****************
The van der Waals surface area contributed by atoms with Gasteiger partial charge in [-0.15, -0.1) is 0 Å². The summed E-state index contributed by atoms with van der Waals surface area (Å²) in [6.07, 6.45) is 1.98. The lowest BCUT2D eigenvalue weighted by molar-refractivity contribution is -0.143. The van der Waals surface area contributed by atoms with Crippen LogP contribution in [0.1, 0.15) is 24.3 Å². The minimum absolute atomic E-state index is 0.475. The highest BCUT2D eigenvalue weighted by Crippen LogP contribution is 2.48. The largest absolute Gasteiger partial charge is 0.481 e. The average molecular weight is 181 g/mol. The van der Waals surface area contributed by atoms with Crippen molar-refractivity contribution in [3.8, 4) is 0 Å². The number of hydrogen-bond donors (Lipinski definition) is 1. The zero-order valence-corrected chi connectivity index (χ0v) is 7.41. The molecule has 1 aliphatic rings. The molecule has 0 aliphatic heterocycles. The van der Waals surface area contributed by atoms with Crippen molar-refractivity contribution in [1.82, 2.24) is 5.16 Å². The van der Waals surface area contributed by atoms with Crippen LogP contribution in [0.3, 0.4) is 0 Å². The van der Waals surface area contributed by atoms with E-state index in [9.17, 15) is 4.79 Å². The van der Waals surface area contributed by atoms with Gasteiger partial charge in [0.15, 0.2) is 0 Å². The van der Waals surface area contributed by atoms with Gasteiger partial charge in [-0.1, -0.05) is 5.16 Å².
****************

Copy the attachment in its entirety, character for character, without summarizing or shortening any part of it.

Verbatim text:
The van der Waals surface area contributed by atoms with Gasteiger partial charge in [-0.15, -0.1) is 0 Å². The summed E-state index contributed by atoms with van der Waals surface area (Å²) in [6.07, 6.45) is 1.98. The lowest BCUT2D eigenvalue weighted by molar-refractivity contribution is -0.143. The van der Waals surface area contributed by atoms with Crippen LogP contribution in [0.1, 0.15) is 24.3 Å². The minimum absolute atomic E-state index is 0.475. The highest BCUT2D eigenvalue weighted by Crippen LogP contribution is 2.48. The largest absolute Gasteiger partial charge is 0.481 e. The average molecular weight is 181 g/mol. The van der Waals surface area contributed by atoms with Crippen molar-refractivity contribution in [3.8, 4) is 0 Å². The number of hydrogen-bond donors (Lipinski definition) is 1. The zero-order valence-corrected chi connectivity index (χ0v) is 7.41. The molecule has 1 aliphatic rings. The molecule has 0 aliphatic heterocycles. The van der Waals surface area contributed by atoms with Crippen molar-refractivity contribution in [1.82, 2.24) is 5.16 Å². The van der Waals surface area contributed by atoms with Crippen LogP contribution in [0.3, 0.4) is 0 Å². The van der Waals surface area contributed by atoms with E-state index in [9.17, 15) is 4.79 Å². The van der Waals surface area contributed by atoms with Gasteiger partial charge in [0.15, 0.2) is 0 Å². The van der Waals surface area contributed by atoms with Gasteiger partial charge in [-0.1, -0.05) is 5.16 Å².